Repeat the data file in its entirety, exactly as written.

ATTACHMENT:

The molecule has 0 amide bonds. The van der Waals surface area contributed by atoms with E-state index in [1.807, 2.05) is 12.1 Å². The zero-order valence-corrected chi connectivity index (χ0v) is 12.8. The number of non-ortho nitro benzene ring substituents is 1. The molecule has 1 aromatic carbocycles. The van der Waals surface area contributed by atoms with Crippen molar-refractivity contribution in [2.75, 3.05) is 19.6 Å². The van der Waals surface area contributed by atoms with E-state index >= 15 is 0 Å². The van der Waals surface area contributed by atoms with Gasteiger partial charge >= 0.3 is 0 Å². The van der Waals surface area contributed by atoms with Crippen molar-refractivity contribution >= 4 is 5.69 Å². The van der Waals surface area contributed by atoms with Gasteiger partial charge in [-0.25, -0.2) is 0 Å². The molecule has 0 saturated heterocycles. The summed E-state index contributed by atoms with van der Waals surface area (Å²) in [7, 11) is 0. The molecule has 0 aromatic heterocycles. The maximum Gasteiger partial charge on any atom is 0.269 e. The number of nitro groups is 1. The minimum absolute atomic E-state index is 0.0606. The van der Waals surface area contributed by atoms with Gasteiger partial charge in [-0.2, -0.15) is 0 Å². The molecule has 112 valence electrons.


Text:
The molecule has 0 amide bonds. The van der Waals surface area contributed by atoms with E-state index in [1.807, 2.05) is 12.1 Å². The zero-order valence-corrected chi connectivity index (χ0v) is 12.8. The number of non-ortho nitro benzene ring substituents is 1. The molecule has 1 aromatic carbocycles. The van der Waals surface area contributed by atoms with Crippen molar-refractivity contribution in [2.75, 3.05) is 19.6 Å². The van der Waals surface area contributed by atoms with E-state index >= 15 is 0 Å². The van der Waals surface area contributed by atoms with Gasteiger partial charge >= 0.3 is 0 Å². The van der Waals surface area contributed by atoms with Crippen molar-refractivity contribution >= 4 is 5.69 Å². The van der Waals surface area contributed by atoms with Gasteiger partial charge in [-0.25, -0.2) is 0 Å². The molecule has 0 saturated heterocycles. The summed E-state index contributed by atoms with van der Waals surface area (Å²) in [7, 11) is 0. The molecule has 0 aromatic heterocycles. The maximum Gasteiger partial charge on any atom is 0.269 e. The number of nitro groups is 1. The minimum absolute atomic E-state index is 0.0606. The van der Waals surface area contributed by atoms with Gasteiger partial charge in [-0.2, -0.15) is 0 Å². The molecule has 112 valence electrons.